Ala. Ethics: Trial had major impact on state politics

MONTGOMERY, AL (WSFA) - The Director of Alabama's Ethics Commission says the federal corruption trial that recently concluded in Montgomery will have a far reaching impact.

"I don't think that there's any doubt in anyone's minds that the public corruption trial has changed the demeanor of everybody in terms of discussing even campaign contributions in the same conversation of any kind of legislative issue that might be pending" Jim Sumner said.

Sumner, the longtime director of the commission also explained that many of the state's new ethics laws passed during the December 2010 Special Session were likely due in part to the investigation into the Alabama State House.

One of the most mentioned events during the corruption trial was a February 2010 dinner at Garrett's Restaurant in Montgomery. During that dinner, the government alleged that Country Crossing developer Ronnie Gilley, lobbyist Jarrod Massey, and Sen. Harri Anne Smith (I – Slocomb) offered bribes to then Rep. Ben Lewis (R – Houston) and Sen. Scott Beason (R – Gardendale).

According to Sumner, the new ethics laws prohibit any single lobbyist from spending more than $25 at such an event or a principle spending more than $50.

"Obviously you can't go to the fine, white tablecloth restaurants and spend those amounts of money for a dinner for a public official or employee. It just can't be done" Sumner said.

He also said the notion of "under the table" payments for various purposes to lawmakers or state employees is something the Ethics Commission would look into if it ever received a complaint.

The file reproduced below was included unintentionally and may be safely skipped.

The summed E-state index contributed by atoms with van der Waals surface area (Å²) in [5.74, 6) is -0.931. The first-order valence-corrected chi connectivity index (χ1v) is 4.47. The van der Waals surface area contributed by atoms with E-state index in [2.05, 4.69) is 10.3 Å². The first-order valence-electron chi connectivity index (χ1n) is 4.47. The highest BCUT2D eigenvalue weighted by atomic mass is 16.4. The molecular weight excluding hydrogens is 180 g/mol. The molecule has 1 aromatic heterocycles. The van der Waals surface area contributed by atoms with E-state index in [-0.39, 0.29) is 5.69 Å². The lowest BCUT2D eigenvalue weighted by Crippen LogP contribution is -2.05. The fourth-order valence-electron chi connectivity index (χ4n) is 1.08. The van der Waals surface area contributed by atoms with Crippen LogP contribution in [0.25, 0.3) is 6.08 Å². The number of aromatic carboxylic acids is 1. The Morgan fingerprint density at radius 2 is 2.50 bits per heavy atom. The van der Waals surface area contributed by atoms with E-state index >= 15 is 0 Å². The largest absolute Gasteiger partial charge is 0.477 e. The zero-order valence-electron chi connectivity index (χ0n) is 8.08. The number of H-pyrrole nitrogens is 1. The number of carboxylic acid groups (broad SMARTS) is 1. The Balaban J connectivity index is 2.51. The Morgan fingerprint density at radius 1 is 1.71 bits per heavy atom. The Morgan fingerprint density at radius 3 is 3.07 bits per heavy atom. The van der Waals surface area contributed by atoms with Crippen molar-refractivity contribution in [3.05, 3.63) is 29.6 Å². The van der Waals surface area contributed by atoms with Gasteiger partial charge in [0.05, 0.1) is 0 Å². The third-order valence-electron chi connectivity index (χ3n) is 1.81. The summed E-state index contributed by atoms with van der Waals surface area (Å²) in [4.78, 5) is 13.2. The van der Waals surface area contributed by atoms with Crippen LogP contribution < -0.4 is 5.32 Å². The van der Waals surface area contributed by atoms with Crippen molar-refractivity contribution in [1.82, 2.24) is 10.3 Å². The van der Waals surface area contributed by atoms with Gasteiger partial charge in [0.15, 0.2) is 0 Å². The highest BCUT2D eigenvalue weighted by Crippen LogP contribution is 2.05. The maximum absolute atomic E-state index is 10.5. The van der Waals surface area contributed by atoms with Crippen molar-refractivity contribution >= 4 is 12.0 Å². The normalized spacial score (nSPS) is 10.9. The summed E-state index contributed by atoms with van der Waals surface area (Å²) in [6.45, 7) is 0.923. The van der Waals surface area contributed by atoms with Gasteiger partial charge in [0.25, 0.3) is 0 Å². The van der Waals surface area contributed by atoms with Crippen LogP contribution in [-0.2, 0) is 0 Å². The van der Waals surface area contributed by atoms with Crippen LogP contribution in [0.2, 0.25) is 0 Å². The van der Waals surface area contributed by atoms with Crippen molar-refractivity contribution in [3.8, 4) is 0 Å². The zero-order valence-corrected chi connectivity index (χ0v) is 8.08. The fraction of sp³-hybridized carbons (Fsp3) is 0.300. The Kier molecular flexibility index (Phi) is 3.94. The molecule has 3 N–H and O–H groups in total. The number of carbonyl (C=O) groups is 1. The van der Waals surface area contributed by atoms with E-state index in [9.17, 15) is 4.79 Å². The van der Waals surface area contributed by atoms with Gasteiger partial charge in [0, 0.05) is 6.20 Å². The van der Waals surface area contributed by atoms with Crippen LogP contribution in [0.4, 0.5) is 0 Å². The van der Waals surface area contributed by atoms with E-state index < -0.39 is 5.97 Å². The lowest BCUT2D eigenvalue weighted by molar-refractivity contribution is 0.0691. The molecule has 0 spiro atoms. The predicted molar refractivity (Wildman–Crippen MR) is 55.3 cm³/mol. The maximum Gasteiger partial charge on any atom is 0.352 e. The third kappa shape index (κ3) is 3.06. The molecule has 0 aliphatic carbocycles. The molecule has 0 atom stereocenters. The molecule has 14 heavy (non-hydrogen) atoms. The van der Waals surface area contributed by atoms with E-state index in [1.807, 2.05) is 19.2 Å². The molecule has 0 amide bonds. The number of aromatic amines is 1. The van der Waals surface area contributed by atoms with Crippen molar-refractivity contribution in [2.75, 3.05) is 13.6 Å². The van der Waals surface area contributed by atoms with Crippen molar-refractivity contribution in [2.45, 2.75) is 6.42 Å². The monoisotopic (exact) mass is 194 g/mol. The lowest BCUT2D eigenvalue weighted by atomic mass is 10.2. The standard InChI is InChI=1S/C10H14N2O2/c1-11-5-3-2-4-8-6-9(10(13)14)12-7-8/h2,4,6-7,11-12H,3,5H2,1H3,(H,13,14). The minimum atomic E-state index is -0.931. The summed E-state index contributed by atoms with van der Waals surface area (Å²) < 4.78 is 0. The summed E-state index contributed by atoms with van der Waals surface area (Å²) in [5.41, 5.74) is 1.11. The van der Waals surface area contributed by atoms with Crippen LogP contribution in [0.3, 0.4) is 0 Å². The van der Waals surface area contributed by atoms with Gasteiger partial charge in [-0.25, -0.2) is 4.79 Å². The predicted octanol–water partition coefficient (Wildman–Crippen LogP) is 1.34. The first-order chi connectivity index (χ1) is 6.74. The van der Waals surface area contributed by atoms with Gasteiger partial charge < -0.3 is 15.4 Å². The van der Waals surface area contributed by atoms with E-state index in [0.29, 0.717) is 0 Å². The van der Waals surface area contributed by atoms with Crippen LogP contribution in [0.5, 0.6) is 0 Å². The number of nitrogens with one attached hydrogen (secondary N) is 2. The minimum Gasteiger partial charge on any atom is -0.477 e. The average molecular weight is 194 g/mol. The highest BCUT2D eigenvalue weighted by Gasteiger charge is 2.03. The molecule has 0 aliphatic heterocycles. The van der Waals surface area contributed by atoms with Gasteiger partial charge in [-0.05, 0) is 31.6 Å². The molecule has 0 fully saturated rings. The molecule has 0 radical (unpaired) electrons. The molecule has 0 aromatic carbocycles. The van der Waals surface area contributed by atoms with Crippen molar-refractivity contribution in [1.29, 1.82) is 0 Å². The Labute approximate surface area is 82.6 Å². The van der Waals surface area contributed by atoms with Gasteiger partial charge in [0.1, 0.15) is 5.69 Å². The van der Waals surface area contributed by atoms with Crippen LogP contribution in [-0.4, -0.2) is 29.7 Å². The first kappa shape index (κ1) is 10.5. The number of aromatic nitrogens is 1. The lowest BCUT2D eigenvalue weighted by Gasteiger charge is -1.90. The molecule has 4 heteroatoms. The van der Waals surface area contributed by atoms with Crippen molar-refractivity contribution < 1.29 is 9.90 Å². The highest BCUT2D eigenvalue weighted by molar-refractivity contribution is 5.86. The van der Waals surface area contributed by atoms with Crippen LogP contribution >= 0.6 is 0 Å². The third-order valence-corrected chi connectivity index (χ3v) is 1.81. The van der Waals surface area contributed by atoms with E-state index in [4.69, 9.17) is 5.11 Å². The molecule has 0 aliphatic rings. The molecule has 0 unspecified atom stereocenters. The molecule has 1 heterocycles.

Federal prosecutors alleged that Victoryland owner Milton McGregor paid Legislative Reference Service Analyst Ray Crosby $3,000 per month for preferential treatment in drafting gambling legislation. McGregor's attorneys argued it was a consulting agreement.

Sumner said, "The entire culture has been changed by this, by the trial, by the testimony, the revelations that have come out of the trial."

Consulting work is permitted under the state's ethics laws, but they could not be linked to a public official's capacity within the state.

Federal prosecutors failed to convict any of the nine defendants on any of the 124 counts in the ten week trial. Jurors acquitted lobbyist Bob Geddie and Sen. Quinton Ross (D – Montgomery) of all charges.

Federal Judge Myron Thompson tentatively scheduled an October 3 retrial date for the remaining seven defendants. They include Sen. Harri Anne Smith, Ray Crosby, Milton McGregor, former Country Crossing spokesman Jay Walker, lobbyist Tom Coker, former Sen. Jim Preuitt (R – Talladega), and former Sen. Larry Means (D - Etowah).